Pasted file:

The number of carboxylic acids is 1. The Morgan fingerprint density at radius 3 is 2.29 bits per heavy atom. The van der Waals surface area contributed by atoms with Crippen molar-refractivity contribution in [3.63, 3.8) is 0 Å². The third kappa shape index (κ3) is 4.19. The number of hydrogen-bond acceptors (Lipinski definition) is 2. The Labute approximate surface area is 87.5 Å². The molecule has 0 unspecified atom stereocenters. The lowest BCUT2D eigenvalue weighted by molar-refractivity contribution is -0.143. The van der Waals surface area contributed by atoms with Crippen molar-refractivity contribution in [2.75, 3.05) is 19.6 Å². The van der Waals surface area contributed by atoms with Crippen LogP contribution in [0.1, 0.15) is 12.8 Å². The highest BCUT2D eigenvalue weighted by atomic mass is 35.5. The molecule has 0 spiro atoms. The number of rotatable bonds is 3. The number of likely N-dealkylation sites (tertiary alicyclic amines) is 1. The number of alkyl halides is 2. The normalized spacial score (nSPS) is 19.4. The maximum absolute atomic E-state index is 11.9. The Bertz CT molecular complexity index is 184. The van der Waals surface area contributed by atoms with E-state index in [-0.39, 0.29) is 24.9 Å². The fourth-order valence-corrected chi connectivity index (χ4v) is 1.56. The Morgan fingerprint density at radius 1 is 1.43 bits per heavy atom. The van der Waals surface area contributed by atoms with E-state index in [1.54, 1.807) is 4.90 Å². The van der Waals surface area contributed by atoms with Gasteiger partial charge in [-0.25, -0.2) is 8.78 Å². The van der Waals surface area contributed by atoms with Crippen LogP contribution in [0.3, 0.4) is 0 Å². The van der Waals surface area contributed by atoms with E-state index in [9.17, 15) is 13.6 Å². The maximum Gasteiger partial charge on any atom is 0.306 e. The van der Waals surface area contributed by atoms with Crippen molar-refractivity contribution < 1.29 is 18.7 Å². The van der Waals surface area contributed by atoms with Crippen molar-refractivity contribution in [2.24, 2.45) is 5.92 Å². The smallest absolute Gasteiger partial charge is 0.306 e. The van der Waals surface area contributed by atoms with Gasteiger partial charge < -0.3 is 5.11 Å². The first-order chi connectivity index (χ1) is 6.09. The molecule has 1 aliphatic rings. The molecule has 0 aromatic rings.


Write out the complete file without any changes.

The number of carboxylic acids is 1. The Morgan fingerprint density at radius 3 is 2.29 bits per heavy atom. The van der Waals surface area contributed by atoms with Crippen molar-refractivity contribution in [3.63, 3.8) is 0 Å². The third kappa shape index (κ3) is 4.19. The number of hydrogen-bond acceptors (Lipinski definition) is 2. The Labute approximate surface area is 87.5 Å². The molecule has 0 unspecified atom stereocenters. The lowest BCUT2D eigenvalue weighted by molar-refractivity contribution is -0.143. The van der Waals surface area contributed by atoms with Crippen molar-refractivity contribution in [2.75, 3.05) is 19.6 Å². The van der Waals surface area contributed by atoms with Crippen LogP contribution in [0.1, 0.15) is 12.8 Å². The highest BCUT2D eigenvalue weighted by atomic mass is 35.5. The molecule has 0 spiro atoms. The number of rotatable bonds is 3. The number of likely N-dealkylation sites (tertiary alicyclic amines) is 1. The number of alkyl halides is 2. The normalized spacial score (nSPS) is 19.4. The maximum absolute atomic E-state index is 11.9. The Bertz CT molecular complexity index is 184. The van der Waals surface area contributed by atoms with E-state index in [-0.39, 0.29) is 24.9 Å². The fourth-order valence-corrected chi connectivity index (χ4v) is 1.56. The Morgan fingerprint density at radius 1 is 1.43 bits per heavy atom. The van der Waals surface area contributed by atoms with E-state index in [1.54, 1.807) is 4.90 Å². The van der Waals surface area contributed by atoms with Gasteiger partial charge in [-0.25, -0.2) is 8.78 Å². The van der Waals surface area contributed by atoms with Crippen LogP contribution in [0.3, 0.4) is 0 Å². The van der Waals surface area contributed by atoms with E-state index in [9.17, 15) is 13.6 Å². The maximum Gasteiger partial charge on any atom is 0.306 e. The van der Waals surface area contributed by atoms with Crippen molar-refractivity contribution < 1.29 is 18.7 Å². The van der Waals surface area contributed by atoms with Crippen molar-refractivity contribution in [2.24, 2.45) is 5.92 Å². The smallest absolute Gasteiger partial charge is 0.306 e. The van der Waals surface area contributed by atoms with Gasteiger partial charge < -0.3 is 5.11 Å². The first-order chi connectivity index (χ1) is 6.09. The molecule has 1 aliphatic rings. The molecule has 0 aromatic rings.